Have you ever wondered why people do what they do? Why your neighbour touches wood for luck or your friend misses a crack in the pavement when walking?
Us Brits can be a little quirky, potentially some of us might even seem slightly weird to visitors from further a field.
We decided to explore some of the most curious British traditions and even we were surprised with what we found we found! And we felt duty-bound to share the quirkiness with you.
Pancake Day, or Shrove Tuesday, originates in the feasting day before the start of Lent on Ash Wednesday, and this year it falls on 13th February. This was the beginning of fasting for Christians, and the pancake was a great way to fill your belly and use up all the flour and eggs. Thus, Pancake Day has a long history and can be seen in Britain as far back as 1439.
But we don't just eat the pancakes, oh no. We race them too! The pure enjoyment of competing in a running race whilst flipping your pancake is still loved across the nation! It began in Olney, Buckinghamshire in 1445, simply because a woman was late for church and ran to make it in time while clutching her frying pan and pancake.
And the quirky tradition? For over 20 years, MP’s, the media, and honourable members of the House of Lords have regularly taken part in a charity Pancake Race in Westminster, along the bank of the Thames. It’s not the first thing you’d imagine Lords doing when you think of their day to day life!
It turns out this Lord of the realm lead race wasn't the strangest of British traditions, not by a long shot! Here are a few more peculiar pastimes to show you quite how quirky we are.
Gurning contests are a rural English tradition that started in 1269. Entrants place their head in a horse collar and pull the ugliest face they can. A game for children you might think, but you would be wrong. This 800-year-old competition is taken very seriously, and to this day it draws contestants from all over the world!
Don’t believe us? Just watch this!
Once a year in Gloucester, locals chase a cheese down a hill and all try to be the first to catch it. This even makes the national news each year! It’s a tradition that can be traced as far back as 54BC and first appeared in print in 1826 as an ancient past time.
The ‘hill’ in Gloucester isn’t a gentle slope either, but a steep uneven incline which helps the 9-pound cheese (4.1kg) reach speeds of 70 MPH!
Injuries are frequent, but this event has still become world-renowned. Entrants travel across the globe to take part, and winners come from as far away as New Zealand and Australia! It was described by a previous participant as "twenty young men chasing a cheese off a cliff and tumbling 200 yards to the bottom, where they are scraped up by paramedics and packed off to hospital" - The Sydney Morning Herald, 2008.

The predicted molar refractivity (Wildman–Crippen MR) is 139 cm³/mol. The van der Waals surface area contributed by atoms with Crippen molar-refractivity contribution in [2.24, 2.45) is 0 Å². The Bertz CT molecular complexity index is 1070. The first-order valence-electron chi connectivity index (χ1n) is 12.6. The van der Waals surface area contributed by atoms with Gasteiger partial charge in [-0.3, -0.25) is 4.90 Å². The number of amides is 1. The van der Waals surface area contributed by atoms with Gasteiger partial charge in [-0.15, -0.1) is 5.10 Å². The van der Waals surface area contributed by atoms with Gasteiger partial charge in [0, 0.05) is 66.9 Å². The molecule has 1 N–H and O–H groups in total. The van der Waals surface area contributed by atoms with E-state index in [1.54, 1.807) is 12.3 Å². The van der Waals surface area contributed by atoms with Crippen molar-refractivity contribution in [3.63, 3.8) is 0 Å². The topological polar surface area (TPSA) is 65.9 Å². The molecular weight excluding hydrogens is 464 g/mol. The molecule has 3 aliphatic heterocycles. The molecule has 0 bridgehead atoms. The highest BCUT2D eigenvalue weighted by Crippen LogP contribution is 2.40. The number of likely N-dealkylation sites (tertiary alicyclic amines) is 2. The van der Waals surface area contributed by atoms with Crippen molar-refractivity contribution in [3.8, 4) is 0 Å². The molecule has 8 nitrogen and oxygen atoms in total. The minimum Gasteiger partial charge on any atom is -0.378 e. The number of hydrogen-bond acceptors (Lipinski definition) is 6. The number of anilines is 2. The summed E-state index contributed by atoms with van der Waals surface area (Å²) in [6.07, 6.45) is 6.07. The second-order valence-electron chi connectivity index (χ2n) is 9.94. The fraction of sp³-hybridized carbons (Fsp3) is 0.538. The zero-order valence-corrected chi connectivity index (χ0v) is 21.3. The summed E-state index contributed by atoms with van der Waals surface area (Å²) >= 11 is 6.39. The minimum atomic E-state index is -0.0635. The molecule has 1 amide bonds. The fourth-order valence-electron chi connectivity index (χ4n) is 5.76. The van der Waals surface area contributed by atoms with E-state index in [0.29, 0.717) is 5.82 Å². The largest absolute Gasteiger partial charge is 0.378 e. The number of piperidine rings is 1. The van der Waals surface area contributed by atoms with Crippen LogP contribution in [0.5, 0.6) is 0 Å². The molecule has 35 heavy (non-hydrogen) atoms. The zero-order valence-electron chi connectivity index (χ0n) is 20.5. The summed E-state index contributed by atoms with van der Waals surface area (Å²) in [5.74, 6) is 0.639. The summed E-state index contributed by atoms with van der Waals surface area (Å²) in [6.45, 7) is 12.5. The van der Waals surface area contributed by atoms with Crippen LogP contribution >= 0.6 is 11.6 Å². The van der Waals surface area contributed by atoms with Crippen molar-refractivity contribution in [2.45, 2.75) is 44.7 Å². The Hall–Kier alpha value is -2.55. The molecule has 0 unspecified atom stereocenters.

Sounds like fun.
Image by Dave Farrance [CC BY-SA 3.0 (https://creativecommons.org/licenses/by-sa/3.0)], via Wikimedia Commons
A slightly more modern event, this tradition in Llanwrtyd, Wales is no less strange and started after a conversation in a pub.
The challenge is simple - two entrants race against each other, travelling the length of a trench cut into a peat bog filled with water. Flippers and snorkel must be worn, although a wetsuit is optional. The twist in this boggy tale? No recognisable swimming strokes can be used! It’s now known worldwide, and events have been held in Ireland, Australia, and even Sweden.
Image by Rud-gr (Own work) [CC BY-SA 3.0 (https://creativecommons.org/licenses/by-sa/3.0) or GFDL (http://www.gnu.org/copyleft/fdl.html)], via Wikimedia Commons
Last but by no means is least is a Viking based fire festival in Scotland. Held in Shetland, a group of islands off the north is Scotland, this tradition has expanded into a huge event! Though it was developed from other older traditions, the first official Up Helly Aa was held in the 1880’s and has grown in size and popularity ever since.
The event goes throughout the entire day and night and is led by the ‘Guizer Jarl’ and his squad, with the highlight being a well-known torch-light Viking procession in the evening. Participants march through town behind the Jarl squad, who are dressed in full Viking dress and followed by a Viking long ship. The event culminates in the burning of the ship to mark the end of the Yule season. One of the more picturesque of the traditions we’ve found since pondering the simple pancake!
So it seems there’s a lot more to Britain than red phone boxes and cups of tea. With such a rich history, Great Britain truly loves a little of the weird and wonderful, and proudly following its traditions year on year.
Image by Mike Pennington, CC BY-SA 2.0,(https://commons.wikimedia.org/w/index.php?curid=14)